In his initial comment to this blog, Mr. Essman attempted to portray himself as being open-minded, or even-handed, or something along those lines. Apparently believing it would show that he was definitely not biased in Jerry Dyer’s favor, Mr. Essman went so far as to say that he was “[e]ven to the left of most green [sic] party members.” (I am not inside Mr. Essman’s head, so I’m not sure I’m right that he meant this to show his lack of bias. Applying Gricean theories of categorical implicature, it appears to be a logical inference.)
Since then, he’s told me that I’m lying about my own representations regarding why I’ve said certain things; told me that I have some kind of duty to reveal evidence which I’ve never once claimed to have (a bizarre statement even if I had such evidence); ignored comments I’ve made that don’t fit what he wants to say; missed the point I was making; and appeared, more than once, to accuse me of making gratuitous personal attacks upon Jerry Dyer.
Mr. Essman thinks I’m mocking Dyer’s religious faith because I titled the post “Born-Again Defense Evangelist, Police Chief Jerry Dyer.” As I said, mocking his religious faith was not the aim of that title. Mocking his comments about not rushing to judgment when officers in his department were accused of committing crimes was the aim of that title. To that end, I invoked the “Born-Again” phrase. Since Dyer claims to be a Christian and I know that he claims to be a Christian, I cannot know if this title would have occurred to me anyway with certainty. But I believe I would have still used “Born-Again Defense Evangelist” even if Dyer were not a Christian because of the implications the phrase carries concerning radical changes in one’s thinking.
Now, mind you, it is true that I do not think that much of Dyer’s religion based on the information I have about him. But the title was intended to be witty and was chosen by me because the phrase fits what I was criticizing: Dyer’s apparent turn-around on how accused persons should be handled by the press and public.
But perhaps Mr. Essman, like other commenters to my various blog posts who have explained how I think, knows more about my thought processes than I do. Mr. Essman states he is not psychic enough to be “inside the mind of Mr. Dyer,” but he has no problem explaining what’s really going on inside my mind even after I deny that he has it right.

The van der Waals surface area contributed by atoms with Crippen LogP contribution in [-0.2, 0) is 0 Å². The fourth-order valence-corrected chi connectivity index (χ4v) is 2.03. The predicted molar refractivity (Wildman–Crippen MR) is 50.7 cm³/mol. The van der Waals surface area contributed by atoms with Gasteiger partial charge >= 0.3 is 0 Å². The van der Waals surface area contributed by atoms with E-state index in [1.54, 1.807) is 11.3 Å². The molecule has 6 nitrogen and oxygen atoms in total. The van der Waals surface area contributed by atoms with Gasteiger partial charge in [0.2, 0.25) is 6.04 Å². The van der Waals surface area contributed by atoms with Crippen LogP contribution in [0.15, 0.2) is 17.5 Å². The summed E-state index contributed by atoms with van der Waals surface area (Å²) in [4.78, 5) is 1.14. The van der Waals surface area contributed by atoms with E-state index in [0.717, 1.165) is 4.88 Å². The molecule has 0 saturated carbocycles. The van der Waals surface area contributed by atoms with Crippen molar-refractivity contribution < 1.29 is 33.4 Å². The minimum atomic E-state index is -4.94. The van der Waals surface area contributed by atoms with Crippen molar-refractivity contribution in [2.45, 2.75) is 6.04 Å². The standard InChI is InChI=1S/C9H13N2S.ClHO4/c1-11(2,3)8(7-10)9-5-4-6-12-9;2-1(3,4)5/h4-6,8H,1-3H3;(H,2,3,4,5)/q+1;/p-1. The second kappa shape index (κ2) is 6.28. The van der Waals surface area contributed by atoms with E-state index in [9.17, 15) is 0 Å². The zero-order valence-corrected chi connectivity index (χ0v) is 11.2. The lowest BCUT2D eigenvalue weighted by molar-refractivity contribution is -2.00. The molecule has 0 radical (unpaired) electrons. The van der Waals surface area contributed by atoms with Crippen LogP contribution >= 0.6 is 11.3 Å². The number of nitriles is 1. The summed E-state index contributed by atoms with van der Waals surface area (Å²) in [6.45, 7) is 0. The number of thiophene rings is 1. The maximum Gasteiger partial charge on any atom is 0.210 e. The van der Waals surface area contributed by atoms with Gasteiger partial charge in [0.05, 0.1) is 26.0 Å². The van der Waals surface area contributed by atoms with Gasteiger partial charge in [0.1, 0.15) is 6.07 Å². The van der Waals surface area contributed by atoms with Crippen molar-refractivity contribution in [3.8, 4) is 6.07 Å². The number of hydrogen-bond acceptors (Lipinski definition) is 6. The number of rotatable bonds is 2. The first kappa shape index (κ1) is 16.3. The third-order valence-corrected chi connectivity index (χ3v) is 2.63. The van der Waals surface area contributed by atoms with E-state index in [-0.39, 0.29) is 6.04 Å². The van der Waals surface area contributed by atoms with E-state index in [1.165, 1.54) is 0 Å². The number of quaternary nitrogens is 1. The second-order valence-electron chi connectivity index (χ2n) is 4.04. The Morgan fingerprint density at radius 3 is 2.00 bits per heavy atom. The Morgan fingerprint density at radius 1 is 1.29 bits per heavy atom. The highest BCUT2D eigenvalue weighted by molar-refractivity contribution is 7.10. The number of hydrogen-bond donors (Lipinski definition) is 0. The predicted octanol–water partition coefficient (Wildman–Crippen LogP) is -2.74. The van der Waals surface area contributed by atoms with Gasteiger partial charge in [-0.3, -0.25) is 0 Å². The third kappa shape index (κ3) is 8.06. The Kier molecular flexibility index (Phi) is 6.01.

Mr. Essman also takes me to task for my “personal attacks” on Dyer. He’s on a little more solid ground there because it is true that I do not like the Jerry Dyer that I know. (I have never met Dyer. The only things I know about Jerry Dyer come from people I know who know him, from seeing him on TV and from reading about him in the Fresno Bee.) Nevertheless, the statements Mr. Essman takes as “personal attacks” are also not as he portrays them.
For one thing my references to the allegations in his past are intended to highlight that, of all people, Jerry Dyer should be willing to withhold judgment during his press conferences about those who have been accused of crimes. Of all people, Jerry Dyer should be in a position to know what it feels like to be accused and assumed guilty, because to this day there are people who assume his guilt.
And, yes, I admit that I find it plausible to believe Dyer actually did what he was alleged to have done. (Update 2015: As with so many stories that cast a negative light on Dyer, this one has disappeared from the Internet.) Do I know that Dyer is guilty of statutory rape? Nope. Not at all. Never claimed I did. Never claimed to have any evidence of it. I only know that — especially because of attitudes like those expressed by Jerry Dyer which I have criticized — police officers get a free pass that ordinary citizens do not get. So just as Mr. Essman has no problem believing, even after a jury who viewed all the evidence presented to them acquitted him, that O. J. Simpson murdered people, so, too, do I believe it’s possible that Jerry Dyer may have done what he’s alleged to have done, even though he was not convicted of such a crime.